Hauling the Mail

 Day 318

Handwritten correspondence seems to be dying a slow death.  Perhaps this is part of the reason the United States Postal Service is a gazillion dollars in the red and has resorted to some “out of the box” solutions like stopping mail delivery on Saturdays and re-instituting the pony express and pack mules.

You realize you shouldn’t believe anything I say—the post office would never stop Saturday delivery. Right?

On one hand, I guess the decrease in mail saves paper.  Although in theory, paper is a renewable resource.  But, I also find it  sort of sad that pixels have replaced ink.  No one sends invitations, they send Evites.  Birthday greetings are often wall posts on Facebook. Although I do get a lot more greetings since Facebook, so I’m not exactly complaining, merely reporting.

I personally don’t send a lot of mail, just occasional letters to my 100-year old grandmother who doesn’t have an email account—yet, and I like to give cards.   When we started The Simple Year, I didn’t really want to discontinue all correspondence so I wasn’t quite sure what I was going to do.

As often happens, it wasn’t even an issue.  First, I still had some back stock of cards and stationary saved.  Also, thrift stores seem to have an abundance of cards.  Although I might have to buy a mixed bag of four Father’s Day Cards, one Congratulations on your 8th Grade Graduation, and a Happy Easter Abuela card to obtain the three birthday cards I was after, but they are still generally only a dollar or two a bag which is less than half the price of a single card at the Hallmark store.  Then I just re-donate the rest.

But, I do want to share with you some other pretty creative solutions I have discovered.

Patron of the Arts

I found several packages of scrapbook paper at a thrift store and paid to have someone make me a handful of cards with it.  I felt like I was supporting a local artisan while using recycled goods. Plus the cards were beautiful, unique and STILL cheaper than a Hallmark card.

Keeping Your Options open

My mother and her friends actually exchange cards that they think are funny for birthdays. They leave them blank and don’t seal the envelope so they can be used again. If you knew my mother, this wouldn’t surprise you.  I like the idea, but this is probably a technique that can only work in a group of longtime friends.  Can you imagine just handing one of your coworkers a blank card and then after they open it and give you a quizzical look you announce, “I left it blank, so you can use it again.”?

For the rest of your tenure with that company you will be known in certain circles as “the blank card” lady/man.

Simple Solutions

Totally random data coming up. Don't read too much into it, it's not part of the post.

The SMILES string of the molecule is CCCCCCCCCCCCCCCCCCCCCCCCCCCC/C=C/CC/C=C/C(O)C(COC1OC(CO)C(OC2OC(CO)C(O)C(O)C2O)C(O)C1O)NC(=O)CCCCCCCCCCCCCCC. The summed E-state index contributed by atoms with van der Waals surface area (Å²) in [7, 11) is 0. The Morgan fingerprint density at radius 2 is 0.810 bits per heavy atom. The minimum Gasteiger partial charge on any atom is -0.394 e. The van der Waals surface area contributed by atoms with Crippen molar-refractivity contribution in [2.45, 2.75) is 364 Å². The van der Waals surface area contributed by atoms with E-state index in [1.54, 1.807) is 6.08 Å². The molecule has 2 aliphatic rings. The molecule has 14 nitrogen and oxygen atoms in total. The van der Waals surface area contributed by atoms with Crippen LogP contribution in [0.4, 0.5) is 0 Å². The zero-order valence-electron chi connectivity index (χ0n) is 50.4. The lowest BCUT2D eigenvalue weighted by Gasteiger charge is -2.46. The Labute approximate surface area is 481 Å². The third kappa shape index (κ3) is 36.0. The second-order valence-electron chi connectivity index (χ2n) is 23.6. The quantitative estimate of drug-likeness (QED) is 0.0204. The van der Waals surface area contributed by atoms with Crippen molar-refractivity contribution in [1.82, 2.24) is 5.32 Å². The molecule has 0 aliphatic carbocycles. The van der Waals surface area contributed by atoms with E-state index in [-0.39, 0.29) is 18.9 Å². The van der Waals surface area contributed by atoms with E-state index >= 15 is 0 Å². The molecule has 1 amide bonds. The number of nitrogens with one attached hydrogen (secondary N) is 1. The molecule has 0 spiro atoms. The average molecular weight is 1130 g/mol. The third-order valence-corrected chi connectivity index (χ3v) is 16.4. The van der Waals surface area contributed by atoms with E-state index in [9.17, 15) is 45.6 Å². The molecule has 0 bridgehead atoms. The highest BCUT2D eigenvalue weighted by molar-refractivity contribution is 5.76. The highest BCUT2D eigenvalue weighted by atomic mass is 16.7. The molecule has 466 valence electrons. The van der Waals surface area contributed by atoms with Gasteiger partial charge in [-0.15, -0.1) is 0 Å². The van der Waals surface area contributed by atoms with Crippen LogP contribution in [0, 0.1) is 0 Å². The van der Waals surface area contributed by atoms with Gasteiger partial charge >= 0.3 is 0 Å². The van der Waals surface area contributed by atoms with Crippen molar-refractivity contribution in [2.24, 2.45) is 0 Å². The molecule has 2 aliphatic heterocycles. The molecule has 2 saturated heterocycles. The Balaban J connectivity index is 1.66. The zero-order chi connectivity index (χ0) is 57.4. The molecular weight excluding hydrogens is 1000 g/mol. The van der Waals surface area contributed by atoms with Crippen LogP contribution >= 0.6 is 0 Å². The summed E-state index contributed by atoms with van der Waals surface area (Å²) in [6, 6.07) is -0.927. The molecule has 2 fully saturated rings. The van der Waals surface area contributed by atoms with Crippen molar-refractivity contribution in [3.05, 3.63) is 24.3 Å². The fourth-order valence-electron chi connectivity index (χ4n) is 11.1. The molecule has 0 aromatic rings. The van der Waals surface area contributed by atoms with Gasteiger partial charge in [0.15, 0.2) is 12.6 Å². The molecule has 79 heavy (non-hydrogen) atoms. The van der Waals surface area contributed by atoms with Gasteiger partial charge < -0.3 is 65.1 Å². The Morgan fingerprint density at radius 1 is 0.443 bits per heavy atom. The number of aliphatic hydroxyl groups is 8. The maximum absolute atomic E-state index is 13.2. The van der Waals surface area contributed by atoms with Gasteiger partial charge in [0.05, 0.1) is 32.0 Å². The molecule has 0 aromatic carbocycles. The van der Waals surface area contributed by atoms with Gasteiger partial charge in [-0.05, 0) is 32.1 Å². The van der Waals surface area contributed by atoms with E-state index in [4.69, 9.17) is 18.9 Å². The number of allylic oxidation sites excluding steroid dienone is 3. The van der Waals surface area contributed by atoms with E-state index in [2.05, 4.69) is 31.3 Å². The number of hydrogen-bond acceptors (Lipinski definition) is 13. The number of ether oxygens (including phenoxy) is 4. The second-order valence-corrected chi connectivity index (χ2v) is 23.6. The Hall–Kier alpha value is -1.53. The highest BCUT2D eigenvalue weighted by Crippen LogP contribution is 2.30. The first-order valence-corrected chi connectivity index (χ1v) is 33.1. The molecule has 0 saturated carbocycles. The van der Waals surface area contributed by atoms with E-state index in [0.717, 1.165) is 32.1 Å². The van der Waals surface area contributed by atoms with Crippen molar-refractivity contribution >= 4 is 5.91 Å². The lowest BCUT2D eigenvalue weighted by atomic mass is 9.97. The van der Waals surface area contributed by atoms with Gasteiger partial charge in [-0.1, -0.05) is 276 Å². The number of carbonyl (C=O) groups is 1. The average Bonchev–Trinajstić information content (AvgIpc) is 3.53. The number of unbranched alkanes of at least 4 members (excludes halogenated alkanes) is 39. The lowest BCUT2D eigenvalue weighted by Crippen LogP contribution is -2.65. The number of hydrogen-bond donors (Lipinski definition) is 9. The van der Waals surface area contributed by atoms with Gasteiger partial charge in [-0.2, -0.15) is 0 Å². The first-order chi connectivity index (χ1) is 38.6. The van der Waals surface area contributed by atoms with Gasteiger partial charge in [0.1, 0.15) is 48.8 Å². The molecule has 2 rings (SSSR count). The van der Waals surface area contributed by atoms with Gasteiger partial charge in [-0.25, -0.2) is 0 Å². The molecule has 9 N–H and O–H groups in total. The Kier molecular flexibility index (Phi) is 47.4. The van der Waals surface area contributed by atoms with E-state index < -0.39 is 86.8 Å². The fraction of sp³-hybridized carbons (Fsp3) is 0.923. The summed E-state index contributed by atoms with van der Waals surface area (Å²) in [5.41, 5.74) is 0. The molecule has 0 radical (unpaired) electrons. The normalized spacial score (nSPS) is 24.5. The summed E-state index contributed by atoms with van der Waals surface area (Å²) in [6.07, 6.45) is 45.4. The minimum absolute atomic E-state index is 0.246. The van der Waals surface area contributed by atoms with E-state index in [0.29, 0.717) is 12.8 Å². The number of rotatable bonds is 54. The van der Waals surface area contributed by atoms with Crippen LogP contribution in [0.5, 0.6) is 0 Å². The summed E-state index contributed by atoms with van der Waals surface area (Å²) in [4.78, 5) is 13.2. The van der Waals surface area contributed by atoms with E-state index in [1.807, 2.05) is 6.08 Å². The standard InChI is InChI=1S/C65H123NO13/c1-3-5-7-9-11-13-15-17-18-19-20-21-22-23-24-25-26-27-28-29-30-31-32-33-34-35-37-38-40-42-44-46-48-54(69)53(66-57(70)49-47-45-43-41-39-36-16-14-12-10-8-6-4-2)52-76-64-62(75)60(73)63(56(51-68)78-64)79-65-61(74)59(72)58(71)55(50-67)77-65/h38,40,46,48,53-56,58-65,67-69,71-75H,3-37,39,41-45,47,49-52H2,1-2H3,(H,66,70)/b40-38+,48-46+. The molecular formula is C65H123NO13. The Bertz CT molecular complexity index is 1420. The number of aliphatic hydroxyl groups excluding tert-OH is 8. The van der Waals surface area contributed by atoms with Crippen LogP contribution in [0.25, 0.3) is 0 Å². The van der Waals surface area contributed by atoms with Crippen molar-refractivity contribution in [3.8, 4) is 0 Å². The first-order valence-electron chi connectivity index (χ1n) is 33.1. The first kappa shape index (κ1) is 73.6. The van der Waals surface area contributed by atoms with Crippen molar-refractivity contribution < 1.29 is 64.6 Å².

My youngest daughter, Kelsey brought home this birthday party invitation last year.

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Now believe me, I can appreciate the simplicity involved here.  But when she first handed it to me, I was pretty sure she and her friend had drafted the invitation on their own during kindergarten snack time.  Since it looked so fishy, I promptly ignored it.  I might not have been the only one since the birthday girl’s mom sent out a mass email in support of the party a day or two before.

Recycling

Last year for my 44th birthday, or rather my almost 45th birthday, my clever friend Jan gave me this recycled card from her daughter’s actual 5th birthday. I love it so much, I still have it.photo(209)

 

I suppose ultimately no matter what type of greeting you send it is always the thought that counts.

Also, don’t forget I’m trying to find someone to take over this blog at the end of the year, if you haven’t, please take a look at The Handoff for details.

 


7 Responses to Hauling the Mail

  1. My husband and his brother have exchanged the same birthday card for about 15 years… they just put new messages on a post-it. It’s kind of fun to look back at the various greetings.

  2. My family and friends know me well . . . they never put my name on the outside of the envelope, and if they do, it’s in the far upper left corner where I can cover it up with a return address label. I’ve got tons of orphaned greeting card envelopes that have come in very handy for Scouts and other crafts! I also will cut cards in half and glue the picture half to a piece of scrapbook paper and make my own card out of it 🙂

  3. I hate the whole card industry, which probably makes me weird, but the waste of paper and the outrageous costs for a card always make me cringe. If I want to give a card i like to make my own, often on the computer and then printed out. When I receive a card I always try to reuse it, usually by cutting them into squares and reusing them as gift tags (as long as the back side is not written on). A simple hole punch in the corner with a little ribbon and voila, several tags out of one card.

  4. Regarding USPS:
    They’re not having any problems about price of postage versus costs of doing business. That’s propaganda. What’s going on is, Congress decided in 2006 that the USPS needs to have all the money to pay for all their employees’ future retirement packages on hand now. Imagine you’re going to get a pension when you retire in 20 years. Most companies and government agencies don’t put your pension money aside into a savings account now to hold onto until then. They factor it into their budgets the year they have to pay. And the number they want the USPS to have on hand for “yearly” benefits? More than double what they actually pay in retirement benefits each year anyway.

    It’s an orchestrated ploy.

    http://www.cnbc.com/id/45018432/The_Truth_About_The_Post_Office039s_Financial_Mess
    http://www.bloomberg.com/news/2012-08-02/understanding-the-post-office-s-benefits-mess.html

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